The IPAB language, now inserted into the Affordable Health Choices Act of 2009, was fleshed out by Section 10320 of the legislation. The IPAB removes Congress from the ability to make decisions. In the opinion of this writer, it is a danger to patients, doctors, and hospitals. Organizations purportedly interested in affordable healthcare should seek repeal of Section 10320 -- repeal of this section does not spell the demise of the entire bill. Repeal of Section 10320 should be a priority of the hospital associations, the medical associations, and the unions -- in fact, everybody. It is just as harmful to a corporate CEO as it is to the lowest paid worker -- that is why the unions should also seek repeal of Sec. 10320.

The IPAB is a sneaky attempt to restore rationing by enabling denials of care in advance. It is a utilization review mechanism designed to reduce costs by reducing access to care. It should be repealed.

9 comments:

  1. I'll preface the following diatribe with a single caveat; I hate utilization review. Pure and simple. I've been out of fellowship and practicing now for less than six months and I've already concluded that whatever logic may have substantiated the initiation of this process has been lost to an all too nihilistic and antagonistic endeavor.

    That stated, the statistics regarding US health care remain valid. Two and a half trillion dollars in total, over 17% of GDP, now over $8,000 per capita, for a system that still fails to treat an astonishingly vast population. The pending insolvency of Medicare should serve as sufficient impetus for change, and the final realization that health care, and more pertinently health care spending, is a finite resource. As such, it must be rationed.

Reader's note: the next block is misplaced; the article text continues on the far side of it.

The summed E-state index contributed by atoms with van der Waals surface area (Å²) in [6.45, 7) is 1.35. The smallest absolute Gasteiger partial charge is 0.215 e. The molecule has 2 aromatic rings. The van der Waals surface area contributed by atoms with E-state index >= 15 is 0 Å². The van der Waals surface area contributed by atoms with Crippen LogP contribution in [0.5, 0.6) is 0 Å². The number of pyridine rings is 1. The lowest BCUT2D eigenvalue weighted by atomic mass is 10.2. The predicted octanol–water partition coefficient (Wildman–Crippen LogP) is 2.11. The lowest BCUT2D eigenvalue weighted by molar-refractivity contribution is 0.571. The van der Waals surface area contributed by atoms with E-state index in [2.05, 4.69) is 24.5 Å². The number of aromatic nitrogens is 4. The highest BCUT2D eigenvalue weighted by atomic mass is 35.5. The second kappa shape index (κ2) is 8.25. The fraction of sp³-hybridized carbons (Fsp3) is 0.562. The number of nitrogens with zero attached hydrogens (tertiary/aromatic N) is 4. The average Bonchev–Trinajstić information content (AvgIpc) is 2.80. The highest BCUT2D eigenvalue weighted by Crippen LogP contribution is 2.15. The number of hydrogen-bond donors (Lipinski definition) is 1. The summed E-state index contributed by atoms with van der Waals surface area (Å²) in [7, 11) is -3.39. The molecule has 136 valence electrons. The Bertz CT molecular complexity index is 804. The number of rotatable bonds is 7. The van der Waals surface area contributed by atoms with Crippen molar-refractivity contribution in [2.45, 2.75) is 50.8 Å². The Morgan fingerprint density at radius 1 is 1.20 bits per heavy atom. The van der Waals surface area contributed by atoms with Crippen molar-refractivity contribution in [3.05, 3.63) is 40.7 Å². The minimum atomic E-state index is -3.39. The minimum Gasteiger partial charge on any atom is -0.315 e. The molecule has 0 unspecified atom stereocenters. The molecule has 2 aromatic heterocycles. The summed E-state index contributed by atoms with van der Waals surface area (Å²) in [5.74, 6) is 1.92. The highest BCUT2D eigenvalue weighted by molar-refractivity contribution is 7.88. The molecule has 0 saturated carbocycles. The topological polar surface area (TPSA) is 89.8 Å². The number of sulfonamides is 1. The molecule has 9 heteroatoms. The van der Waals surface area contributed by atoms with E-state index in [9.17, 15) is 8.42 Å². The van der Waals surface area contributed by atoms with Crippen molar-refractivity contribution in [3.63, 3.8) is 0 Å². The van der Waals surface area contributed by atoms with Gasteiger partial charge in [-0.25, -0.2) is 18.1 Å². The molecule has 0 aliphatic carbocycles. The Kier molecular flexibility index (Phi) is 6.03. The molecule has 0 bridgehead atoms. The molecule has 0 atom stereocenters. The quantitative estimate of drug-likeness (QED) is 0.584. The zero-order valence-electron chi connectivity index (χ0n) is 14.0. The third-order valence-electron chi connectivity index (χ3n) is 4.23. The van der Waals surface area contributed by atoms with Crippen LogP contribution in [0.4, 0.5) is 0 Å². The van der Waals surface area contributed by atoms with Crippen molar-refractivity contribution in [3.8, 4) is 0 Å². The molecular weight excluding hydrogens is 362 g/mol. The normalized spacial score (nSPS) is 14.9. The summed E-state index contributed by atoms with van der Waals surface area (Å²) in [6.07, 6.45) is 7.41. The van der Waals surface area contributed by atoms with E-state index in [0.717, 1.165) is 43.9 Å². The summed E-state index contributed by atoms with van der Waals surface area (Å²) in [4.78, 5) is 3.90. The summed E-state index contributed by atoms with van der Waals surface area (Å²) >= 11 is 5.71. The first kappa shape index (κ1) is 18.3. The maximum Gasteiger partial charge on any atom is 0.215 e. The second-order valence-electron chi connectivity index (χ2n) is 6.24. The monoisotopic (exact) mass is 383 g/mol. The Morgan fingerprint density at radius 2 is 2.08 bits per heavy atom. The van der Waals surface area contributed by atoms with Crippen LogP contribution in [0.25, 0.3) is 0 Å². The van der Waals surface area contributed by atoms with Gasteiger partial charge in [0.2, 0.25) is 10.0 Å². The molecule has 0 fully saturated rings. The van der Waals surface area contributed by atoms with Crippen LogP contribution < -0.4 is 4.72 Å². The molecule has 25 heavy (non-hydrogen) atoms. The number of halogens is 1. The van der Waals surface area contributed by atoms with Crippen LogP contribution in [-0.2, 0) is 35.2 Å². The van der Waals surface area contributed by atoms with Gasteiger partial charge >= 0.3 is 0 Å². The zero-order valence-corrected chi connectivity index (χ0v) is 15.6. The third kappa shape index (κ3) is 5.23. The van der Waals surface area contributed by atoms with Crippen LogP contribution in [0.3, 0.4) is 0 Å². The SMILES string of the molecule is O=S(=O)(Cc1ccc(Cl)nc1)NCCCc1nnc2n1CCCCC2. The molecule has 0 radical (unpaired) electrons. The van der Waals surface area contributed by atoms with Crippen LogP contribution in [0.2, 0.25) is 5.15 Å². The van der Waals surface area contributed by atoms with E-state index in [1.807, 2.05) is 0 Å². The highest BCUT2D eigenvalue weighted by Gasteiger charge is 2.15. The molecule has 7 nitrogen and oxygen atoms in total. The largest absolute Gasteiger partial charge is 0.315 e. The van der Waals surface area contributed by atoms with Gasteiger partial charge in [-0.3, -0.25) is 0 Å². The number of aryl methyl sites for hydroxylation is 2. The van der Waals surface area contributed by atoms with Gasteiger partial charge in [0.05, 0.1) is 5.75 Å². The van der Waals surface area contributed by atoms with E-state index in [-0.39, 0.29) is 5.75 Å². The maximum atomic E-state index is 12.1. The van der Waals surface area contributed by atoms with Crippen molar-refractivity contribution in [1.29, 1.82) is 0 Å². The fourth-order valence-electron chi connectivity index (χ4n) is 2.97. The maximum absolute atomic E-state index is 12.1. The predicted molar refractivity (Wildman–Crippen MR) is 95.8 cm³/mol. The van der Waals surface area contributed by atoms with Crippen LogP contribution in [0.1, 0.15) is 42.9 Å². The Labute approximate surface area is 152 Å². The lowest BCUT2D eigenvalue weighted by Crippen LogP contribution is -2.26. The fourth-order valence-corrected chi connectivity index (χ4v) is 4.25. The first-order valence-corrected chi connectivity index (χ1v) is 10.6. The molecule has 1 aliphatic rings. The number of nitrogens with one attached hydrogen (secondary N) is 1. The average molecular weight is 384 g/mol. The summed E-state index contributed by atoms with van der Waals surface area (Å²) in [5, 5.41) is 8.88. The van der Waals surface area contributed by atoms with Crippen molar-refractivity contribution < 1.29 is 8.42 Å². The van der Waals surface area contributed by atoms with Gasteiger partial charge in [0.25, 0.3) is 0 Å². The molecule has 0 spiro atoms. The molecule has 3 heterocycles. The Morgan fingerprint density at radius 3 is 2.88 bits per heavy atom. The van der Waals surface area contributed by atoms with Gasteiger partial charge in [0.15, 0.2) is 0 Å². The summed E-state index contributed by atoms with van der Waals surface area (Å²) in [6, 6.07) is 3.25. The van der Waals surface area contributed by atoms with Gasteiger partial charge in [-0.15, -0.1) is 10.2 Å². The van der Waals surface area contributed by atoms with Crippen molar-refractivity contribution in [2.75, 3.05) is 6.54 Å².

I've been clear about utilization review, but I'm also well aware of the dangers of continued cost escalation, to the field, to the people, to the economy. An objective panel of trained professionals, preferably specialty specific, trusted to oversee medicine's all to often rampant over utilization of services seems as legitimate an answer as I've heard thus far. Do I trust the federal government to develop this? No. Do I put faith in politicians more concerned with their own re-election campaigns than the good of the country? No. But it's at least a topic worth discussing, and vastly superior to simply putting off the difficult decisions until the next political term.

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  2. COMMENT ON THE COMMENTS

    The IPAB in the ACA, Section 10320, will require implementation by rule making -- that's the process by which statute may be enforced, implemented, or eviscerated.

    In the California examples in our earlier reports, we describeD how Utilization Review got turned upside down by a decision by the Office of Administrative Law which decided that in-state medical licensure wasn't necessary for utilization review.

    I appreciate Bradley Hennenfent's succinct approval and Dolori Finem's detailed discussion. The trouble is that IPAB appointees will be chosen by politicians, not by "an objective panel of trained professionals."

    Robert L. Weinmann, MD, Editor

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  3. Perhaps I'm wrong, but in my limited experience thus far it seems that the primary issue with utilization review is incentivization. That is, third party UR firms are capitalist enterprises with reimbursement schemes directly tied to denial rates. If there really was pure objectivity without financial impetus then the system may very well work. However, as soon as it becomes more profitable to deny, either through direct increases in payment or by additional throughput as reward for decreased authorization, any potential legitimacy is lost.